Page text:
Exploration of Physiological and Molecular Responses to Precipitation Extremes in Soybean and Nitrogen Fertility in Wheat
Gole Tamang, Bishal
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Soybean and wheat are important crop species due to their significance for human consumption, animal feed, and industrial use. However, increasing global population and worsening climate change have put a major strain on the production system of these crops. Natural disasters such as flooding and drought can severely impact growth and productivity of these crops. In addition, increased application of synthetic nitrogenous fertilizers to meet the global food demand has led to environment related issues. Therefore, with a goal of understanding mechanisms of flooding and drought tolerance in soybean and nitrogen-use-efficiency in wheat, we explored their physiological and transcriptomic regulation. We characterized the fundamental acclimation responses of soybean to flooding and drought and compared the metabolic and transcriptomic regulation during the stresses in a tissue-specific manner. We demonstrated the dynamic reconfiguration of gene expression and metabolism during flooding, drought, and recovery from these stresses. Our study displayed that flooding triggers more dramatic adjustments than drought at the transcriptional level. We also identified that the soybean genome encodes nine members of group VII ERF genes and characterized their responses in leaves and roots under flooding and drought. Based on the expression patterns, it is estimated that two of the nine genes are promising candidate genes regulating tolerance to submergence and drought. In addition, our genome-scale expression analysis discovered commonly induced ERFs and MAPKs across both stresses (flooding and drought) and tissues (leaves and roots), which might play key roles in soybean survival of flooding and drought. In wheat, we evaluated the effect of three different nitrogen rates on yield and its components across four diverse soft red winter wheat genotypes. The cultivar Sisson displayed superior performance in grain yield and nitrogen use efficiency at low nitrogen levels. Our results suggested that improvement of nitrogen use efficiency in low nitrogen environments can be achieved through the selection of three components: grain number/spike, 1000-seed weight, and harvest index. Overall, this study has advanced our understanding of how plants respond to abiotic stresses such as flooding, drought, and nutrient limitation conditions.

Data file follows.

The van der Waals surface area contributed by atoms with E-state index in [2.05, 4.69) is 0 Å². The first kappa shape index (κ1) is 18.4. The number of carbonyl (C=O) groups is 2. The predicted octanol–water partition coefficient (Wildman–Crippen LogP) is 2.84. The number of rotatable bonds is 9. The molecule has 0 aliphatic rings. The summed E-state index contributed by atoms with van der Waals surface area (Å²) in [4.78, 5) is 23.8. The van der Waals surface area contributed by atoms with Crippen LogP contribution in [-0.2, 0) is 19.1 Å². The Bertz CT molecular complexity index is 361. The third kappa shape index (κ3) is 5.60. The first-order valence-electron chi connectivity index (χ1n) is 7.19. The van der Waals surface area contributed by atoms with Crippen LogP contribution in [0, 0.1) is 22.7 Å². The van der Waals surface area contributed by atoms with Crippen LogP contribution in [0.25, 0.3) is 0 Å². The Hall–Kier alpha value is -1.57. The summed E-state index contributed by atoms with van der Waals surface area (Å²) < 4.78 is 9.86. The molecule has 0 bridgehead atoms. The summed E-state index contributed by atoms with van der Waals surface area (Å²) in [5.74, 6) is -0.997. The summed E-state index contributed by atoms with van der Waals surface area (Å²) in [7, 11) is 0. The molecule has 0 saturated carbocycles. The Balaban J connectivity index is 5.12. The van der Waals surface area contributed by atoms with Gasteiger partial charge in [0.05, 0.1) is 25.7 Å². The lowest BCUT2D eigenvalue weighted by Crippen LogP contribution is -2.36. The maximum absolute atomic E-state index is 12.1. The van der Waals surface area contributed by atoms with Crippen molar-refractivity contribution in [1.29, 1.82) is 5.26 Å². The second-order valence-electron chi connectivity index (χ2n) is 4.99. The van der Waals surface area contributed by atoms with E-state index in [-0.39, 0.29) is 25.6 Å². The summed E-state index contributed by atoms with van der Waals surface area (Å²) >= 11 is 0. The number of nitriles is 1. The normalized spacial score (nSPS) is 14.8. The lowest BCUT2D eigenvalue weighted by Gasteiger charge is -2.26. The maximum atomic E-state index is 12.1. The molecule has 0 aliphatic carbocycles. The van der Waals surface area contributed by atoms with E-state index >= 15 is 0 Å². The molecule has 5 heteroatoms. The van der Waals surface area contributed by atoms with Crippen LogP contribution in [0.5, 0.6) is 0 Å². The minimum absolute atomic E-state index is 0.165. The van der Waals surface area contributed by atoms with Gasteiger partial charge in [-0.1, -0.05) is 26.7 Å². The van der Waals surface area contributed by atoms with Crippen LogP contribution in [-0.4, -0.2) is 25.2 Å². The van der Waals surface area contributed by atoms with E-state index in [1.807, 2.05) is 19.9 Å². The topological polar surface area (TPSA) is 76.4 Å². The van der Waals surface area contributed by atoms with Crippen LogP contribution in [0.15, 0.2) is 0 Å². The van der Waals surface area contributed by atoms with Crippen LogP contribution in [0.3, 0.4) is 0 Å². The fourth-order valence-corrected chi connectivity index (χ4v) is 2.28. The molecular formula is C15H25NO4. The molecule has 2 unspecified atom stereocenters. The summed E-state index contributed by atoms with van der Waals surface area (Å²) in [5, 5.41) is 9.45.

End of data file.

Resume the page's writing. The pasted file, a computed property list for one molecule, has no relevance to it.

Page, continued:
- Doctoral Dissertations